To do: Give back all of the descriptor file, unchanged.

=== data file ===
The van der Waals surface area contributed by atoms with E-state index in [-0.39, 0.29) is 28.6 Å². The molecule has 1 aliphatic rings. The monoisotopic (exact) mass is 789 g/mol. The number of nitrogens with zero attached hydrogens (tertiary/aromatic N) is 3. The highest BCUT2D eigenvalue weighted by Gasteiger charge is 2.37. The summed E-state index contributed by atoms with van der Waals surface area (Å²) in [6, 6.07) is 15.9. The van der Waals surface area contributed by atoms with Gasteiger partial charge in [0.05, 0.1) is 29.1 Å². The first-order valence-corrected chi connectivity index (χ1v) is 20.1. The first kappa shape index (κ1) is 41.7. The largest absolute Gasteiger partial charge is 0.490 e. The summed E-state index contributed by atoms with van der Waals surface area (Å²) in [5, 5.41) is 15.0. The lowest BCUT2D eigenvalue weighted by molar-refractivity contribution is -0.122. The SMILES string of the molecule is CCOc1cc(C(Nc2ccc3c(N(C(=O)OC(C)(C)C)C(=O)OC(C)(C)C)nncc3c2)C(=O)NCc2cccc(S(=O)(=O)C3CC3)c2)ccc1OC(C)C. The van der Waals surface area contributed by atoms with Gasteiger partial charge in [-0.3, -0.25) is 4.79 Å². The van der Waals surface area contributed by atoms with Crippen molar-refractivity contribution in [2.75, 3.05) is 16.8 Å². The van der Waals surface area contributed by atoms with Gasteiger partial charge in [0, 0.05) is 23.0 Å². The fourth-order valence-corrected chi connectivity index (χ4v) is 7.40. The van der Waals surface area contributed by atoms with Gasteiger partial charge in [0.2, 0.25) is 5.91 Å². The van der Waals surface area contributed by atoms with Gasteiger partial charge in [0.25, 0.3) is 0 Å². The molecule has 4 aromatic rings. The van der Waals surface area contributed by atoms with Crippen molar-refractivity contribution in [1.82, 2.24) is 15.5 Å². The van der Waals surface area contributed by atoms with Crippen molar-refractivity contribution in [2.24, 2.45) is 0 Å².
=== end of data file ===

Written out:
The van der Waals surface area contributed by atoms with E-state index in [-0.39, 0.29) is 28.6 Å². The molecule has 1 aliphatic rings. The monoisotopic (exact) mass is 789 g/mol. The number of nitrogens with zero attached hydrogens (tertiary/aromatic N) is 3. The highest BCUT2D eigenvalue weighted by Gasteiger charge is 2.37. The summed E-state index contributed by atoms with van der Waals surface area (Å²) in [6, 6.07) is 15.9. The van der Waals surface area contributed by atoms with Gasteiger partial charge in [0.05, 0.1) is 29.1 Å². The first-order valence-corrected chi connectivity index (χ1v) is 20.1. The first kappa shape index (κ1) is 41.7. The largest absolute Gasteiger partial charge is 0.490 e. The summed E-state index contributed by atoms with van der Waals surface area (Å²) in [5, 5.41) is 15.0. The lowest BCUT2D eigenvalue weighted by molar-refractivity contribution is -0.122. The SMILES string of the molecule is CCOc1cc(C(Nc2ccc3c(N(C(=O)OC(C)(C)C)C(=O)OC(C)(C)C)nncc3c2)C(=O)NCc2cccc(S(=O)(=O)C3CC3)c2)ccc1OC(C)C. The van der Waals surface area contributed by atoms with Gasteiger partial charge in [-0.3, -0.25) is 4.79 Å². The van der Waals surface area contributed by atoms with Crippen molar-refractivity contribution in [2.75, 3.05) is 16.8 Å². The van der Waals surface area contributed by atoms with Gasteiger partial charge in [0, 0.05) is 23.0 Å². The fourth-order valence-corrected chi connectivity index (χ4v) is 7.40. The van der Waals surface area contributed by atoms with Gasteiger partial charge in [0.2, 0.25) is 5.91 Å². The van der Waals surface area contributed by atoms with Gasteiger partial charge in [0.25, 0.3) is 0 Å². The molecule has 4 aromatic rings. The van der Waals surface area contributed by atoms with Crippen molar-refractivity contribution in [1.82, 2.24) is 15.5 Å². The van der Waals surface area contributed by atoms with Crippen molar-refractivity contribution in [2.24, 2.45) is 0 Å².